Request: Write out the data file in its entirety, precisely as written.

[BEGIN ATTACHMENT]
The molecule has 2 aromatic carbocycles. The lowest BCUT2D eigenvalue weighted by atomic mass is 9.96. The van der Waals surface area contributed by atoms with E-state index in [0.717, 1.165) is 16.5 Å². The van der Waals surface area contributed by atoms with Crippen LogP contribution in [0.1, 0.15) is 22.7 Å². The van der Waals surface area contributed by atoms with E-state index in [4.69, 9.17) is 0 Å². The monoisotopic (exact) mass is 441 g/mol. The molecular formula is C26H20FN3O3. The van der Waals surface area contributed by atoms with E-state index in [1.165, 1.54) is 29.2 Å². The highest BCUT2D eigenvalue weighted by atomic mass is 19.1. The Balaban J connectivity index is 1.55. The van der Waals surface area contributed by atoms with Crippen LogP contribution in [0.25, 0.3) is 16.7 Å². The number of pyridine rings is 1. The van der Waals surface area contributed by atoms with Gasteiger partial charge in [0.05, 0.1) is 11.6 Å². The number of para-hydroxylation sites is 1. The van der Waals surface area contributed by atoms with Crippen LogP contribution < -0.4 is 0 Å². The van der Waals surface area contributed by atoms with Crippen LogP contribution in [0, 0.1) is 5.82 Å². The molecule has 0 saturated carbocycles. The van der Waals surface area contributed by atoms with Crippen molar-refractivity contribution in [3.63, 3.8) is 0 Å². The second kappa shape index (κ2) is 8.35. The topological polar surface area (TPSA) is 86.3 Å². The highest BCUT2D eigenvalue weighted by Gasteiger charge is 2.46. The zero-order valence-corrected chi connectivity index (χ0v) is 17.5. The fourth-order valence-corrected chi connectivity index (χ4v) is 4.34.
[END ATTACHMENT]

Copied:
The molecule has 2 aromatic carbocycles. The lowest BCUT2D eigenvalue weighted by atomic mass is 9.96. The van der Waals surface area contributed by atoms with E-state index in [0.717, 1.165) is 16.5 Å². The van der Waals surface area contributed by atoms with Crippen LogP contribution in [0.1, 0.15) is 22.7 Å². The van der Waals surface area contributed by atoms with E-state index in [4.69, 9.17) is 0 Å². The monoisotopic (exact) mass is 441 g/mol. The molecular formula is C26H20FN3O3. The van der Waals surface area contributed by atoms with E-state index in [1.165, 1.54) is 29.2 Å². The highest BCUT2D eigenvalue weighted by atomic mass is 19.1. The Balaban J connectivity index is 1.55. The van der Waals surface area contributed by atoms with Crippen LogP contribution in [0.25, 0.3) is 16.7 Å². The number of pyridine rings is 1. The van der Waals surface area contributed by atoms with Gasteiger partial charge in [0.05, 0.1) is 11.6 Å². The number of para-hydroxylation sites is 1. The van der Waals surface area contributed by atoms with Crippen LogP contribution < -0.4 is 0 Å². The van der Waals surface area contributed by atoms with Crippen LogP contribution in [0, 0.1) is 5.82 Å². The molecule has 0 saturated carbocycles. The van der Waals surface area contributed by atoms with Crippen molar-refractivity contribution in [3.63, 3.8) is 0 Å². The second kappa shape index (κ2) is 8.35. The topological polar surface area (TPSA) is 86.3 Å². The highest BCUT2D eigenvalue weighted by Gasteiger charge is 2.46. The zero-order valence-corrected chi connectivity index (χ0v) is 17.5. The fourth-order valence-corrected chi connectivity index (χ4v) is 4.34.